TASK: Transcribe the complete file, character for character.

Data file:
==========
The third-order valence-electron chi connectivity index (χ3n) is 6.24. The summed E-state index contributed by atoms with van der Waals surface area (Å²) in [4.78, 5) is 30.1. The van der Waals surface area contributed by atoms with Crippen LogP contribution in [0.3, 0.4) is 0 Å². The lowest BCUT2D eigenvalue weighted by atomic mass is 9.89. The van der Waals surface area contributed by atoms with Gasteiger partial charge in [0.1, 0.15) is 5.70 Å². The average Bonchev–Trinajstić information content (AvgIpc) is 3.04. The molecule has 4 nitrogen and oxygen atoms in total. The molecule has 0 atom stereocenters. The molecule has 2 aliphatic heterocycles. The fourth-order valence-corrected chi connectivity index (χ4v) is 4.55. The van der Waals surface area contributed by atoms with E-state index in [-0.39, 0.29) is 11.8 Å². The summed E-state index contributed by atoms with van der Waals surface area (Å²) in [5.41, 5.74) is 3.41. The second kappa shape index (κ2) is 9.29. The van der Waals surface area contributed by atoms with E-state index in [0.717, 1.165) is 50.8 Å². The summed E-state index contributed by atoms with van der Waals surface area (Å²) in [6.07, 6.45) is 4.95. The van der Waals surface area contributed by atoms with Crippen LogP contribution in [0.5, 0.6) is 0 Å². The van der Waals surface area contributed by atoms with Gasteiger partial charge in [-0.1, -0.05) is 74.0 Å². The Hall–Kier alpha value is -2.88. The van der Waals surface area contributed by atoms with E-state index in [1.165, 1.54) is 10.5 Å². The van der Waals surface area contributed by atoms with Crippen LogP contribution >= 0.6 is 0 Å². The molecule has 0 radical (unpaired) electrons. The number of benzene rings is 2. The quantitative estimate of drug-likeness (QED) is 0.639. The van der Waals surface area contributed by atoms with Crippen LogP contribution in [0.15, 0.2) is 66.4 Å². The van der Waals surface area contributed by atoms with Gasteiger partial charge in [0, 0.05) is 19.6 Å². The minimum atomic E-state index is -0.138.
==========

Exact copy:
The third-order valence-electron chi connectivity index (χ3n) is 6.24. The summed E-state index contributed by atoms with van der Waals surface area (Å²) in [4.78, 5) is 30.1. The van der Waals surface area contributed by atoms with Crippen LogP contribution in [0.3, 0.4) is 0 Å². The lowest BCUT2D eigenvalue weighted by atomic mass is 9.89. The van der Waals surface area contributed by atoms with Gasteiger partial charge in [0.1, 0.15) is 5.70 Å². The average Bonchev–Trinajstić information content (AvgIpc) is 3.04. The molecule has 4 nitrogen and oxygen atoms in total. The molecule has 0 atom stereocenters. The molecule has 2 aliphatic heterocycles. The fourth-order valence-corrected chi connectivity index (χ4v) is 4.55. The van der Waals surface area contributed by atoms with E-state index in [-0.39, 0.29) is 11.8 Å². The summed E-state index contributed by atoms with van der Waals surface area (Å²) in [5.41, 5.74) is 3.41. The second kappa shape index (κ2) is 9.29. The van der Waals surface area contributed by atoms with E-state index in [0.717, 1.165) is 50.8 Å². The summed E-state index contributed by atoms with van der Waals surface area (Å²) in [6.07, 6.45) is 4.95. The van der Waals surface area contributed by atoms with Crippen LogP contribution in [0.5, 0.6) is 0 Å². The van der Waals surface area contributed by atoms with Gasteiger partial charge in [-0.1, -0.05) is 74.0 Å². The Hall–Kier alpha value is -2.88. The van der Waals surface area contributed by atoms with E-state index in [1.165, 1.54) is 10.5 Å². The van der Waals surface area contributed by atoms with Crippen LogP contribution >= 0.6 is 0 Å². The molecule has 0 radical (unpaired) electrons. The number of benzene rings is 2. The quantitative estimate of drug-likeness (QED) is 0.639. The van der Waals surface area contributed by atoms with Crippen LogP contribution in [0.15, 0.2) is 66.4 Å². The van der Waals surface area contributed by atoms with Gasteiger partial charge in [0, 0.05) is 19.6 Å². The minimum atomic E-state index is -0.138.